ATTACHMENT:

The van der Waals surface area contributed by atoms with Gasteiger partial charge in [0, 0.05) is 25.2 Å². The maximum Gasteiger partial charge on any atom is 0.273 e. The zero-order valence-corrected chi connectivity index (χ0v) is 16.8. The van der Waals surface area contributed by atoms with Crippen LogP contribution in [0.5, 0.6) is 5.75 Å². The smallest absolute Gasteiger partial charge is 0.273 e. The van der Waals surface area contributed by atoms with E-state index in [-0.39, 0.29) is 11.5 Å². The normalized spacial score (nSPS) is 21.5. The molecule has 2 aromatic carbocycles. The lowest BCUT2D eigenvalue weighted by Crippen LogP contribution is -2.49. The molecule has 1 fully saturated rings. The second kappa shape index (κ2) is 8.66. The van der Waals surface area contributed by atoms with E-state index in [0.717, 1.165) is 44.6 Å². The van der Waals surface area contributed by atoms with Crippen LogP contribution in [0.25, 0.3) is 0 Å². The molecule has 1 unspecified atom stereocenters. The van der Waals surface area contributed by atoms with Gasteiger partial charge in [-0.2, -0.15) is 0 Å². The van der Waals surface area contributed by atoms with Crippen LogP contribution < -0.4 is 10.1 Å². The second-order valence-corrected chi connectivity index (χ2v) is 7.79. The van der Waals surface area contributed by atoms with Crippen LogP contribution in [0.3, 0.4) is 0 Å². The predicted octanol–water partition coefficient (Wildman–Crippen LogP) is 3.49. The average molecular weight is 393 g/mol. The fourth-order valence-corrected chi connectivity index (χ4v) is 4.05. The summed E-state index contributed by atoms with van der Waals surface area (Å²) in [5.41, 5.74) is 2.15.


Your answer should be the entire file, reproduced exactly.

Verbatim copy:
The van der Waals surface area contributed by atoms with Gasteiger partial charge in [0, 0.05) is 25.2 Å². The maximum Gasteiger partial charge on any atom is 0.273 e. The zero-order valence-corrected chi connectivity index (χ0v) is 16.8. The van der Waals surface area contributed by atoms with Crippen LogP contribution in [0.5, 0.6) is 5.75 Å². The smallest absolute Gasteiger partial charge is 0.273 e. The van der Waals surface area contributed by atoms with E-state index in [-0.39, 0.29) is 11.5 Å². The normalized spacial score (nSPS) is 21.5. The molecule has 2 aromatic carbocycles. The lowest BCUT2D eigenvalue weighted by Crippen LogP contribution is -2.49. The molecule has 1 fully saturated rings. The second kappa shape index (κ2) is 8.66. The van der Waals surface area contributed by atoms with E-state index in [0.717, 1.165) is 44.6 Å². The van der Waals surface area contributed by atoms with Crippen LogP contribution in [0.25, 0.3) is 0 Å². The molecule has 1 unspecified atom stereocenters. The van der Waals surface area contributed by atoms with Gasteiger partial charge in [-0.2, -0.15) is 0 Å². The van der Waals surface area contributed by atoms with Crippen LogP contribution < -0.4 is 10.1 Å². The second-order valence-corrected chi connectivity index (χ2v) is 7.79. The van der Waals surface area contributed by atoms with Crippen LogP contribution in [0.3, 0.4) is 0 Å². The predicted octanol–water partition coefficient (Wildman–Crippen LogP) is 3.49. The average molecular weight is 393 g/mol. The fourth-order valence-corrected chi connectivity index (χ4v) is 4.05. The summed E-state index contributed by atoms with van der Waals surface area (Å²) in [5.41, 5.74) is 2.15.